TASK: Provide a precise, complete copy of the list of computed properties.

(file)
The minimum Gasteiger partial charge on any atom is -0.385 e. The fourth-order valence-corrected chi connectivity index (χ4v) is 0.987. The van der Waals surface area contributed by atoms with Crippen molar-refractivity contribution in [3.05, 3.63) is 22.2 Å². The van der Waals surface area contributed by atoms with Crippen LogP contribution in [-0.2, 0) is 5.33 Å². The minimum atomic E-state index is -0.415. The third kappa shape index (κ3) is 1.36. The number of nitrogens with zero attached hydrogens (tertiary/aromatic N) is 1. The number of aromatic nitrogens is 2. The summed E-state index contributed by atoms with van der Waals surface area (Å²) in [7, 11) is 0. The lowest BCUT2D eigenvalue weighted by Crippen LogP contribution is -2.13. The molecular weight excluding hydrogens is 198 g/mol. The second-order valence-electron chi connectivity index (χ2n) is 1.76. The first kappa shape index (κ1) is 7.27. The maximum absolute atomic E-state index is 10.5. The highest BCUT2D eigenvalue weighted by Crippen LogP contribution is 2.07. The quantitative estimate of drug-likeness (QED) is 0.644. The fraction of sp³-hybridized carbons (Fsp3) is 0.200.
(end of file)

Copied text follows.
The minimum Gasteiger partial charge on any atom is -0.385 e. The fourth-order valence-corrected chi connectivity index (χ4v) is 0.987. The van der Waals surface area contributed by atoms with Crippen molar-refractivity contribution in [3.05, 3.63) is 22.2 Å². The van der Waals surface area contributed by atoms with Crippen LogP contribution in [-0.2, 0) is 5.33 Å². The minimum atomic E-state index is -0.415. The third kappa shape index (κ3) is 1.36. The number of nitrogens with zero attached hydrogens (tertiary/aromatic N) is 1. The number of aromatic nitrogens is 2. The summed E-state index contributed by atoms with van der Waals surface area (Å²) in [7, 11) is 0. The lowest BCUT2D eigenvalue weighted by Crippen LogP contribution is -2.13. The molecular weight excluding hydrogens is 198 g/mol. The second-order valence-electron chi connectivity index (χ2n) is 1.76. The first kappa shape index (κ1) is 7.27. The maximum absolute atomic E-state index is 10.5. The highest BCUT2D eigenvalue weighted by Crippen LogP contribution is 2.07. The quantitative estimate of drug-likeness (QED) is 0.644. The fraction of sp³-hybridized carbons (Fsp3) is 0.200.